JPL rocks our world

JPL rocks our world

JPL rocks our world

Bad Astronomy
The entire universe in blog form
July 30 2009 1:04 PM

JPL rocks our world


incoming!
When I was researching all the ways cosmic catastrophes could wipe us out for my book, I was a little overwhelmed at the sheer number of such potential hazards. Gamma-ray bursts, roaming black holes, galactic dust clouds waiting in the dark to enshroud the Sun, and so on. But these are extremely rare and unlikely ways for us to go, and not worth worrying about.

But then there's the impact threat.

Phil Plait Phil Plait

Phil Plait writes Slate’s Bad Astronomy blog and is an astronomer, public speaker, science evangelizer, and author of Death From the Skies!  

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Sure, the chances of civilization (or even a single human) being sent off to the Great Asteroid Belt in the Sky are very low, but they're not zero, and they're high enough that we should be looking into this threat.

And astronomers do. There are observatories (though not enough IMO) dedicated to scanning the skies for incoming rocks, and NASA's Jet Propulsion Laboratory in Pasadena, California is one place where they take this seriously. In fact, they've created The Asteroid Watch webpage loaded with info on such dangerous objects. They have news, multimedia, quizzes, and more all about the danger from space.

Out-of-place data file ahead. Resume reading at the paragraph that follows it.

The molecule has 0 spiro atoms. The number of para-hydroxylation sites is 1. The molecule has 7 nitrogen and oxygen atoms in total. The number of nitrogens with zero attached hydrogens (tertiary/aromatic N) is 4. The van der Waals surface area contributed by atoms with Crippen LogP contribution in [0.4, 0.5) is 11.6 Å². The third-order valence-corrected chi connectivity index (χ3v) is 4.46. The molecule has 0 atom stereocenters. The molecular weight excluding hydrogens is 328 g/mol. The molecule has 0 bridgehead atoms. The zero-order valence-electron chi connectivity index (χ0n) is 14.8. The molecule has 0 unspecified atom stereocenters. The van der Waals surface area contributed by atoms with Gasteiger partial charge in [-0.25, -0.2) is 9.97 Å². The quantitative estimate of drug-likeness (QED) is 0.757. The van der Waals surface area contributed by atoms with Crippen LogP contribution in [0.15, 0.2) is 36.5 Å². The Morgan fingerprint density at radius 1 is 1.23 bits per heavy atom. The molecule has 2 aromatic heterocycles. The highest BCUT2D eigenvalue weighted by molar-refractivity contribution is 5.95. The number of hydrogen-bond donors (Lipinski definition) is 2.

They even have a way cool widget which will keep you up-to-date on which rocks are passing when, with a handy drawing of a building or a bridge to give you an idea of the size of the interplanetary interloper.

Not only that, they started a couple of Twitter feeds: AsteroidWatch with general info, and LowFlyingRocks which is a wonderful way of feeding into your paranoid fantasies of civilization-ending astronomical threats: it tells you what rocks just passed by the Earth.

All this is fun to me, because you should know the odds of getting killed in an impact event are roughly equal to getting killed on an amusement park ride: that is, pretty low. But remember, we have laws on amusement ride safety to protect us, so we should also have plans in place for cosmic cannonballs, too. JPL's efforts here are a great and fun step in raising public awareness about impacts, and that's the first step toward making politicians take it seriously, too.